Mad Money

Tech investors facing Alibaba headache

Cramer: All eyes on Alibaba

As the Alibaba IPO nears, Cramer expects a slew of stocks to selloff. In fact, he believes his outlook was confirmed by weakness in the Nadasq on Monday.

The Dow Jones Industrial Average closed in positive territory, yet the Nasdaq closed lower. That suggests, "Pros are raising to buy Alibaba by selling winners in the same sector," Cramer said.

And becauseis so desirable, Cramer thinks the selloff could be far greater than just the $23 billion Alibaba is expected to raise from the offering.

Jim Cramer speaks ahead of the Alibaba IPO on Mad Money.

"The more people talk about how exciting the deal is and how it is worth more than where it will be priced, the more that funds and individuals will clamor for the stock," Cramer explained.

And if an institutional investor can get at least a percentage of their desired position at the IPO price (which in the case of Alibaba is currently rumored to be around $70), then Cramer says a pro will look to purchase more shares in the open market at a higher price, and average up.

"That's how a hot stock works," Cramer said. And it's a problem for the broader tech sector.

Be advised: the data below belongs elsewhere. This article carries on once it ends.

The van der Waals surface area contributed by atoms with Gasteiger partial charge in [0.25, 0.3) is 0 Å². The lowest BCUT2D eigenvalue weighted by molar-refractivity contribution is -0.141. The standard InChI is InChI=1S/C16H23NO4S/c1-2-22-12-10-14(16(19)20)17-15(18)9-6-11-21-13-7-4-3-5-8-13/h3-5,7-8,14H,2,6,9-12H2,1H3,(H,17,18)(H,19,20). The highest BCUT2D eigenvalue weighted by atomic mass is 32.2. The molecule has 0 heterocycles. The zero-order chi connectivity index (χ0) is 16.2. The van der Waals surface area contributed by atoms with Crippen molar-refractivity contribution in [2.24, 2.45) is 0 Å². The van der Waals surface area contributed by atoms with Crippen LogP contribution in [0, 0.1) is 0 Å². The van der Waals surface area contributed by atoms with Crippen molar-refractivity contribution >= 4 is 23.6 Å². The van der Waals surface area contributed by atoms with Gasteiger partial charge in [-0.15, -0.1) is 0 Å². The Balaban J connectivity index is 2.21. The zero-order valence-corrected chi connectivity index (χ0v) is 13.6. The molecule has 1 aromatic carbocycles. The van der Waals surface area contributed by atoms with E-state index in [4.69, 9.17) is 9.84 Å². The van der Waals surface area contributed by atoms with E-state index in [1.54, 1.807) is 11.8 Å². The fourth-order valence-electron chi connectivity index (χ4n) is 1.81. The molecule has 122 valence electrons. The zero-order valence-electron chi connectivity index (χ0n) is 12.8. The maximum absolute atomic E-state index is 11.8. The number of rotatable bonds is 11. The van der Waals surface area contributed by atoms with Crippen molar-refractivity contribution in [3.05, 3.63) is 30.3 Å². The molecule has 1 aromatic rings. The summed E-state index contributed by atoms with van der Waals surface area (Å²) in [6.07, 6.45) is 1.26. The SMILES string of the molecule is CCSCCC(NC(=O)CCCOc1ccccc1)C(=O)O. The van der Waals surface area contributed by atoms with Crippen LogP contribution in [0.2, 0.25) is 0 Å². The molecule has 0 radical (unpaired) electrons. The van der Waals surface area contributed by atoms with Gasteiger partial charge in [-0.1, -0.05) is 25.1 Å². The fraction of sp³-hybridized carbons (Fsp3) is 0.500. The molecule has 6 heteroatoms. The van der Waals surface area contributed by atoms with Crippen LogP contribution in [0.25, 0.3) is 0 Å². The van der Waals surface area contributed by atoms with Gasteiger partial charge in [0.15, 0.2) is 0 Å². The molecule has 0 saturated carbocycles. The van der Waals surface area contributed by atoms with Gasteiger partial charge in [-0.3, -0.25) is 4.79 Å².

Confused? Here's an example.

"If a fund manager gets his first million shares at $70 (the rumored IPO price) and then pays up in the open market for the rest, say four million shares, as high as $100, the blended average would be $94," Cramer said. And given the growth prospects, pros would consider $94 a bargain.

Therefore, if they want a sizable position, they need more cash; in the example above, an additional $24 per share.

"These funds, however, don't have that kind of cash so they have to sell stocks left and right to get the cash," Cramer said.

And from the price action in Monday's market, Cramer thinks funds are selling; Amazon, Baidu, Celgene, Chipotle, Facebook, Gilead, Google, Netflix,, and Tesla.

"They are all being liquidated for Alibaba. Some will become buys when the selling is over," Cramer said, but looking at the sector broadly, the path of least resistance for many of them looks to be lower.

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Conversely, Cramer thinks Yahoo! will continue to climb as a proxy for Alibaba. "They have a huge stake in Alibaba and I think shares will continue to rise right into the deal. While those ten companies listed above are the obvious losers into the Alibaba deal, I think Yahoo is going to be the winner."

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